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. Because the sides of a plate are either being created or destroyed, its size and shape are continually changing. Such active plate tectonics make studying global tectonic history, especially for the ocean plates, difficult for times greater than 200 million years ago. The continents, which are c.25 mi (40 km) thick, are embedded in some of the plates, and hence move as the plates move about on the earth's surface.

The mechanism moving the plates is at present unknown, but is probably related to the transfer of heat energy or convection within the earth's mantle. If true, and the convection continues, the earth will continue to cool. This will eventually halt the mantle's motion allowing the crust to stabilize, much like what has happened on other planets and satellites in the solar system, such as Mars and the moon.

Plate Boundary Conditions

There are numerous major plate boundary conditions. When a large continental mass breaks into smaller pieces under tensional stresses, it does so along a series of cracks or faultsfault,
in geology, fracture in the earth's crust in which the rock on one side of the fracture has measurable movement in relation to the rock on the other side. Faults on other planets and satellites of the solar system also have been recognized.
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, which may develop into a major system of normal faults. The crust often subsides, forming a rift valleyrift valley,
elongated depression, trough, or graben in the earth's crust, bounded on both sides by normal faults and occurring on the continents or under the oceans. The central flat block forming the trough slips downward relative to the crustal blocks on either side.
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 similar to what is happening today in the Great Rift Valley through the Red Sea. If rifting continues, a new plate boundary will form by the process of seafloor spreading. Mid-ocean ridges, undersea mountain chains, are the locus of seafloor spreading and are the sites where new oceanic lithosphere is created by the upwelling of mantle asthenosphere.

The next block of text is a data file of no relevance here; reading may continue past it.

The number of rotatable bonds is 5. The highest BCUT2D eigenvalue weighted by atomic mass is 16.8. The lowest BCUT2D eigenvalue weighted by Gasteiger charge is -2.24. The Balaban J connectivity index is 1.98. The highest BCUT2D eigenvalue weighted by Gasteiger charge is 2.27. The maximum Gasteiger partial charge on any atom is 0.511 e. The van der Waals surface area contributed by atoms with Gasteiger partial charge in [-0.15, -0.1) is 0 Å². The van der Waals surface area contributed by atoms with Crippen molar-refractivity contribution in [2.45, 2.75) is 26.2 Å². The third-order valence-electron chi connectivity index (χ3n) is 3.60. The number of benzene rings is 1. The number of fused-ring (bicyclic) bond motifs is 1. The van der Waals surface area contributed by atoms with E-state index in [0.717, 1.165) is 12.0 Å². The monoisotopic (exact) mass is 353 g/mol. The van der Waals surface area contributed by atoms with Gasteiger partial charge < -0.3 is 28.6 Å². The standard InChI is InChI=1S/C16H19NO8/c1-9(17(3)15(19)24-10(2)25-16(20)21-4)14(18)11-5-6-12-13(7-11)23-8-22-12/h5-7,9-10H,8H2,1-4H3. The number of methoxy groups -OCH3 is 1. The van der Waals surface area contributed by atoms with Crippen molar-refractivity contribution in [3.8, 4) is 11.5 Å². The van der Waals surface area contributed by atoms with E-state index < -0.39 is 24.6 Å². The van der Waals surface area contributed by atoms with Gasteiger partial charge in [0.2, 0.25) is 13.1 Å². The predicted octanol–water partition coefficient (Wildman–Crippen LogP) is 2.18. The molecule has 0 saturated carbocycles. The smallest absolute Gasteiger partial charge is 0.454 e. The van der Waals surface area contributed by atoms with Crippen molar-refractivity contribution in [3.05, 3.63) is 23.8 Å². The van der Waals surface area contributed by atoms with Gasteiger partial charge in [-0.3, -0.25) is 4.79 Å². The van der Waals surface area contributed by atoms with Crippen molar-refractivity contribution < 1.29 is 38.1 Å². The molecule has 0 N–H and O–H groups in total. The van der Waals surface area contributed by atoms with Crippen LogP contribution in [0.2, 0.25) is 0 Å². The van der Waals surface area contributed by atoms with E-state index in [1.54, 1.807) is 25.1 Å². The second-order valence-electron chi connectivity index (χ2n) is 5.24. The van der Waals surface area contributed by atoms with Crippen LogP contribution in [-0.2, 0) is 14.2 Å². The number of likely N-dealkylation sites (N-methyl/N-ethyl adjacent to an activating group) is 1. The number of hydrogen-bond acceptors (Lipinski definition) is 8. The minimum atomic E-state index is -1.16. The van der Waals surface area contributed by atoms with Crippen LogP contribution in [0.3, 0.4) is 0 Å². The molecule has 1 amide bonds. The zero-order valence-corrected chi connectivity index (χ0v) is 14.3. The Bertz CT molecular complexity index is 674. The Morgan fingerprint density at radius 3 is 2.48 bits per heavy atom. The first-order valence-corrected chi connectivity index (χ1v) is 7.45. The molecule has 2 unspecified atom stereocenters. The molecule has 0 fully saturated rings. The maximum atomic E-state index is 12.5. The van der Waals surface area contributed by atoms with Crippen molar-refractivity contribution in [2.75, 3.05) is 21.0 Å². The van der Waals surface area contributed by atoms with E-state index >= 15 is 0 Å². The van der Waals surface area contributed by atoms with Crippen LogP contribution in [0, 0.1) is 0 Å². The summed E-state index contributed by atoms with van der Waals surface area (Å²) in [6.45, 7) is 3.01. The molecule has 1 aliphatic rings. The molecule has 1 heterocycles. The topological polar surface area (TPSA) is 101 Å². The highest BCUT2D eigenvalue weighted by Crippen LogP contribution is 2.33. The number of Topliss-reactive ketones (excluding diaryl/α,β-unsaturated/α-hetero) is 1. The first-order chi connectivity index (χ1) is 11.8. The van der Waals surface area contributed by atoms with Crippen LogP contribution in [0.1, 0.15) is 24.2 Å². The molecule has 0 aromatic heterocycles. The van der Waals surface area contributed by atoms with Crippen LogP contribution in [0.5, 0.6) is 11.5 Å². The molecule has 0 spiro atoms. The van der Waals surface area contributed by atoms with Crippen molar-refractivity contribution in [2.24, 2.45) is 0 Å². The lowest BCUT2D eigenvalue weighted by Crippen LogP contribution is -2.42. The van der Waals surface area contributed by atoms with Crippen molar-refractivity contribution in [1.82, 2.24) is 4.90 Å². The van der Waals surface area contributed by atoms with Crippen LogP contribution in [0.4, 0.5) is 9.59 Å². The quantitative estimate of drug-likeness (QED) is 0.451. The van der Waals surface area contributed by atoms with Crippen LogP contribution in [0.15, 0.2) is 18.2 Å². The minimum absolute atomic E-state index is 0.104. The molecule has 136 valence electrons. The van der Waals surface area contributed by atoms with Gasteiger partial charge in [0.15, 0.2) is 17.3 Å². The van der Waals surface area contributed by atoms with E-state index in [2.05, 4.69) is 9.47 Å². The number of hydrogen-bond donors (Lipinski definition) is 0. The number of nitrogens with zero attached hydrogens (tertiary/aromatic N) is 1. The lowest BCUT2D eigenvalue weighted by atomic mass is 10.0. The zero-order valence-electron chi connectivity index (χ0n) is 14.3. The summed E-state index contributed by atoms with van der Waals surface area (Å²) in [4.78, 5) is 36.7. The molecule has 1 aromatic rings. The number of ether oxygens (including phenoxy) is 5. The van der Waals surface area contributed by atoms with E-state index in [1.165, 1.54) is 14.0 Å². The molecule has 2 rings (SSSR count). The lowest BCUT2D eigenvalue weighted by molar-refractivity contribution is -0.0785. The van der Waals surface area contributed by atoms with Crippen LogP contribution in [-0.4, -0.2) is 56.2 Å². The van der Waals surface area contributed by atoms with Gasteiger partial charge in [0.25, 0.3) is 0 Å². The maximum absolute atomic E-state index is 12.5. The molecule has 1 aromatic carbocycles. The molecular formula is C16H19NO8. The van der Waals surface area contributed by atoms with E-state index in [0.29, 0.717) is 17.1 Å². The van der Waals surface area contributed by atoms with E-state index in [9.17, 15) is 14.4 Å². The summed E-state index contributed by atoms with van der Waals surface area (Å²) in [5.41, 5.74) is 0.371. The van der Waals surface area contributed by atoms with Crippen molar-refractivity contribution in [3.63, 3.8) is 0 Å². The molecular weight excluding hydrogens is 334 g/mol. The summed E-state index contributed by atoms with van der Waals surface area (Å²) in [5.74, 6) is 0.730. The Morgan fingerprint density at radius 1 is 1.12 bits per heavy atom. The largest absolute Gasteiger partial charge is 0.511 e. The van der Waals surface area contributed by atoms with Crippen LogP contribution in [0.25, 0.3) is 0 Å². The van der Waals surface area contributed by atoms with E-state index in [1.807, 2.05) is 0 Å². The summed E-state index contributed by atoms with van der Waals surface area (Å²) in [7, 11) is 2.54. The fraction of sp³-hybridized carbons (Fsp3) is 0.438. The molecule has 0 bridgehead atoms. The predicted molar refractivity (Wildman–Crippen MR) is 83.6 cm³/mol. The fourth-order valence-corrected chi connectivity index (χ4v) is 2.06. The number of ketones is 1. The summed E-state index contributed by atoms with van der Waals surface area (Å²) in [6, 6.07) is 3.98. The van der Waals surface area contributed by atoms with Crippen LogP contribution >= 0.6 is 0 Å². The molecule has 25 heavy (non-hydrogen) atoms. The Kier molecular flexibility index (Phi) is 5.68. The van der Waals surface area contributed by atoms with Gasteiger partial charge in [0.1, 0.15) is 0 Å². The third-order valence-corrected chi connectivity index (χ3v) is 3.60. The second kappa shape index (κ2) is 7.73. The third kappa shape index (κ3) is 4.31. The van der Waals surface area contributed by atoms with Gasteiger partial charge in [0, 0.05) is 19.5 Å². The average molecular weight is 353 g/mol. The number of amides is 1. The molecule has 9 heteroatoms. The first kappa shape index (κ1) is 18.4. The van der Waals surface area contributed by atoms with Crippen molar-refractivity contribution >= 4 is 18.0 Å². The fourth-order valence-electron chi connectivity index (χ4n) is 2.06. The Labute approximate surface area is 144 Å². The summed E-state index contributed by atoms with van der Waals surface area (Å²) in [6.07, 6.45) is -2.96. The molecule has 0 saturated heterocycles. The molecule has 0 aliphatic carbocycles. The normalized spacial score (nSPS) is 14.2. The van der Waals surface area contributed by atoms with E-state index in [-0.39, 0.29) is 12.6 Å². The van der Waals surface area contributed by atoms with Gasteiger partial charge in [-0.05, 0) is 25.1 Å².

Individual volcanoes are found along spreading centers of the mid-ocean ridge and at isolated hot spots, or rising magma plumes, not always associated with plate boundaries. The source of most hot-spot magmas is believed to be well below the lithosphere, probably at the core-mantle boundary. Hot-spot volcanoes often form long chains that result from the relative motion of the lithosphere plate over the hot-spot source.

Subduction zones along the leading edges of the shifting plates form a second type of boundary where the edges of lithospheric plates dive steeply into the earth and are reabsorbed at depths of over 400 mi (640 km). Earthquake foci form steeply inclined planes along the subduction zones, extending to depths of about 440 mi (710 km); the world's most destructive earthquakes occur along subduction zones.

A third type of boundary occurs where two plates slide past one another in a grinding, shearing manner along great faultsfault,